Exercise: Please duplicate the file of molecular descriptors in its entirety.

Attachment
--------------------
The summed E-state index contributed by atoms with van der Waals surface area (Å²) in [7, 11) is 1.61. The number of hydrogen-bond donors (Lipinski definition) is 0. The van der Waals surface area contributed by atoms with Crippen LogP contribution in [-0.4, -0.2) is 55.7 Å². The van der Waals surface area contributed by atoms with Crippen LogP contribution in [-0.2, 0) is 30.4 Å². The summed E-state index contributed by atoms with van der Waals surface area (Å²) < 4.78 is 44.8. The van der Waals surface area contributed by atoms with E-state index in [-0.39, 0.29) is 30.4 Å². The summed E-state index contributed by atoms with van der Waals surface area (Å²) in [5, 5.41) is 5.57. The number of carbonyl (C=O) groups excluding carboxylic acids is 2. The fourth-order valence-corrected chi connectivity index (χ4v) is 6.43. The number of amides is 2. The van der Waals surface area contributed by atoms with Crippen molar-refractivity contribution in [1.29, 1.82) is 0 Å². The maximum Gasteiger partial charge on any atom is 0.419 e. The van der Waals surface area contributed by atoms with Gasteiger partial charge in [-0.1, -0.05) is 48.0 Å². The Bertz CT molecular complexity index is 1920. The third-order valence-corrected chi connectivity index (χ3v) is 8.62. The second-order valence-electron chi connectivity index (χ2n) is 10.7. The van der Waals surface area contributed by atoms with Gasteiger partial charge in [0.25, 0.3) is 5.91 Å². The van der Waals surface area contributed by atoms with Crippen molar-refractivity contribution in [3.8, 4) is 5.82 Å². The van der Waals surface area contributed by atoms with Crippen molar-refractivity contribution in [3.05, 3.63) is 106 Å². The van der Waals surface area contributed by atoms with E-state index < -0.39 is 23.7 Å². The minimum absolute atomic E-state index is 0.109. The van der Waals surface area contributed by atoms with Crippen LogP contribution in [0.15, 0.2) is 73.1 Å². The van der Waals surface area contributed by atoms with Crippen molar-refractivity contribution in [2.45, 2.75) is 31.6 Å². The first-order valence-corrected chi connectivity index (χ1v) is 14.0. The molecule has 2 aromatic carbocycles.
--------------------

The summed E-state index contributed by atoms with van der Waals surface area (Å²) in [7, 11) is 1.61. The number of hydrogen-bond donors (Lipinski definition) is 0. The van der Waals surface area contributed by atoms with Crippen LogP contribution in [-0.4, -0.2) is 55.7 Å². The van der Waals surface area contributed by atoms with Crippen LogP contribution in [-0.2, 0) is 30.4 Å². The summed E-state index contributed by atoms with van der Waals surface area (Å²) < 4.78 is 44.8. The van der Waals surface area contributed by atoms with E-state index in [-0.39, 0.29) is 30.4 Å². The summed E-state index contributed by atoms with van der Waals surface area (Å²) in [5, 5.41) is 5.57. The number of carbonyl (C=O) groups excluding carboxylic acids is 2. The fourth-order valence-corrected chi connectivity index (χ4v) is 6.43. The number of amides is 2. The van der Waals surface area contributed by atoms with Crippen molar-refractivity contribution in [1.29, 1.82) is 0 Å². The maximum Gasteiger partial charge on any atom is 0.419 e. The van der Waals surface area contributed by atoms with Gasteiger partial charge in [-0.1, -0.05) is 48.0 Å². The Bertz CT molecular complexity index is 1920. The third-order valence-corrected chi connectivity index (χ3v) is 8.62. The second-order valence-electron chi connectivity index (χ2n) is 10.7. The van der Waals surface area contributed by atoms with Gasteiger partial charge in [0.25, 0.3) is 5.91 Å². The van der Waals surface area contributed by atoms with Crippen molar-refractivity contribution in [3.8, 4) is 5.82 Å². The van der Waals surface area contributed by atoms with Crippen molar-refractivity contribution in [3.05, 3.63) is 106 Å². The van der Waals surface area contributed by atoms with E-state index < -0.39 is 23.7 Å². The minimum absolute atomic E-state index is 0.109. The van der Waals surface area contributed by atoms with Crippen LogP contribution in [0.15, 0.2) is 73.1 Å². The van der Waals surface area contributed by atoms with Crippen molar-refractivity contribution in [2.45, 2.75) is 31.6 Å². The first-order valence-corrected chi connectivity index (χ1v) is 14.0. The molecule has 2 aromatic carbocycles.